Wilhelm spent many years working tirelessly as a private assistant to the naturalist Karl Friedrich Philipp von Martinus. Karl had traveled to Brazil and collected over 20,000 specimens. He spent the final three decades of his life documenting his findings in a book called Flora Brasiliensis, which Wilhelm helped edit. Generally speaking, a Flora is a book describing all plants from a set geographic area.
When Karl died in 1868, Wilhelm carried on the work of Flora Brasiliensis unassisted. It was a labor of love.
After Wilhelm died, botanist Ignatius Urban continued with the project until its completion.
Today, Wilhelm Eichler Strasse (Street) in Dresden is named in Wilhelm’s honor.
Wilhelm Eichler who said,
"The felling of the first tree is the beginning of human civilization. The felling of the last is his end."
Spring is made of solid, fourteen-karat gratitude, the reward for the long wait.
Every religious tradition from the northern hemisphere honors some form of April hallelujah, for this is the season of exquisite redemption, a slam-bang return to joy after a season of cold second thoughts.
― Barbara Kingsolver, American novelist and poet, Animal, Vegetable, Miracle: A Year of Food Life
Grow That Garden Library
This book came out in 2013, and the subtitle is Celebrating the homegrown & homemade.
Jeanne is also the author of the acclaimed Blue Eggs and Yellow Tomatoes: Recipes from a Modern Kitchen Garden and Williams-Sonoma Kitchen Library Holiday Baking.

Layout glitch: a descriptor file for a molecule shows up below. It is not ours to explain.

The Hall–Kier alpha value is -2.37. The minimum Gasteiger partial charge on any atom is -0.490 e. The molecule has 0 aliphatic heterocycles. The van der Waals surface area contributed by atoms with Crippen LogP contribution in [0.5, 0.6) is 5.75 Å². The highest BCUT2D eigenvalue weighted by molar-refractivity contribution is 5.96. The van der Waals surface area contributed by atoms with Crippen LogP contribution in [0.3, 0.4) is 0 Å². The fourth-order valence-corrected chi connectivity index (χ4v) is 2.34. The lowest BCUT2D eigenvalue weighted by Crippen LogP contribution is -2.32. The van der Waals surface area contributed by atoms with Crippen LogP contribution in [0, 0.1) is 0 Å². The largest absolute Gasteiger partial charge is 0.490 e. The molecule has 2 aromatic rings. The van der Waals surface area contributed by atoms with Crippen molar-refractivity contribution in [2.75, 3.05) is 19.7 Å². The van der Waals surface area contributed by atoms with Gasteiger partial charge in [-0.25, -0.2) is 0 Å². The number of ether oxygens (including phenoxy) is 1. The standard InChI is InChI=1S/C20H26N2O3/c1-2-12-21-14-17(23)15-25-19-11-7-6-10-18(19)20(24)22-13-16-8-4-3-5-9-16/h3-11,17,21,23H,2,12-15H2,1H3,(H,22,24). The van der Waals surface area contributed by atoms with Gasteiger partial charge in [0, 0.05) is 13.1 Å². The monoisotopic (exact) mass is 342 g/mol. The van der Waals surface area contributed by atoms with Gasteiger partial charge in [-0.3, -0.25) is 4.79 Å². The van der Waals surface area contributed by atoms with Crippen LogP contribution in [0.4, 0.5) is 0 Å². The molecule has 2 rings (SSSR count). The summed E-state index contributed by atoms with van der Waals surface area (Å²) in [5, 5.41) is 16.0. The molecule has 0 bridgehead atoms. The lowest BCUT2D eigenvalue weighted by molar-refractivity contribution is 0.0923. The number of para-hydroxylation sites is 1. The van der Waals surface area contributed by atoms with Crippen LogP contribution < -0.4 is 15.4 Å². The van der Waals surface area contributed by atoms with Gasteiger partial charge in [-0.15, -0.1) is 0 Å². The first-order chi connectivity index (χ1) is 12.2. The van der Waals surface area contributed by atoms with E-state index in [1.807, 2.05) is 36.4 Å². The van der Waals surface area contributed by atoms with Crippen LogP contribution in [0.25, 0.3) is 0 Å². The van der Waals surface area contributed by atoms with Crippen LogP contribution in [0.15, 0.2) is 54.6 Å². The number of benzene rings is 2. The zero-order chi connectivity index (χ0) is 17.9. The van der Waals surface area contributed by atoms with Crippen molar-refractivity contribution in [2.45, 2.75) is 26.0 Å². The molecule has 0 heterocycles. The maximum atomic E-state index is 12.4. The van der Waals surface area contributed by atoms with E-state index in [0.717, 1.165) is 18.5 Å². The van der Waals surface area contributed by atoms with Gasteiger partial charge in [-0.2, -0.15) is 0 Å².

In this cookbook, Jeanne shares the recipes she developed to feature the fruits, vegetables, herbs, eggs, and even honey harvested from your own garden.
Jeanne’s simple recipes are inspiring and delicious. Whether you have a large garden, a small kitchen garden, or simply enjoy shopping for fresh ingredients from the farmer’s market, Jeanne’s cookbook will give you plenty of new ideas for every season in the garden.
Jeanne’s cookbook is cleverly divided into four main sections, spring, summer, fall & winter, and the coop & the hive.
What I love about Jeanne’s cookbook is her focus on the “greatest hits” of a traditional kitchen garden - like tomatoes, zucchini, and berries. Jeanne also shares her tips for planting a well-thought-out kitchen garden.
Jeanne offers more than 100 recipes featuring the fresh and natural flavors of whatever is in season. Some of my favorites include her shaved zucchini salad with almonds, ricotta & pea crostini, grilled ham and cheese with herb pesto, cherry tomato and thyme frittata, lettuce, butter & Radish Salad, and her summer herb drizzle with sliced tomatoes and mozzarella.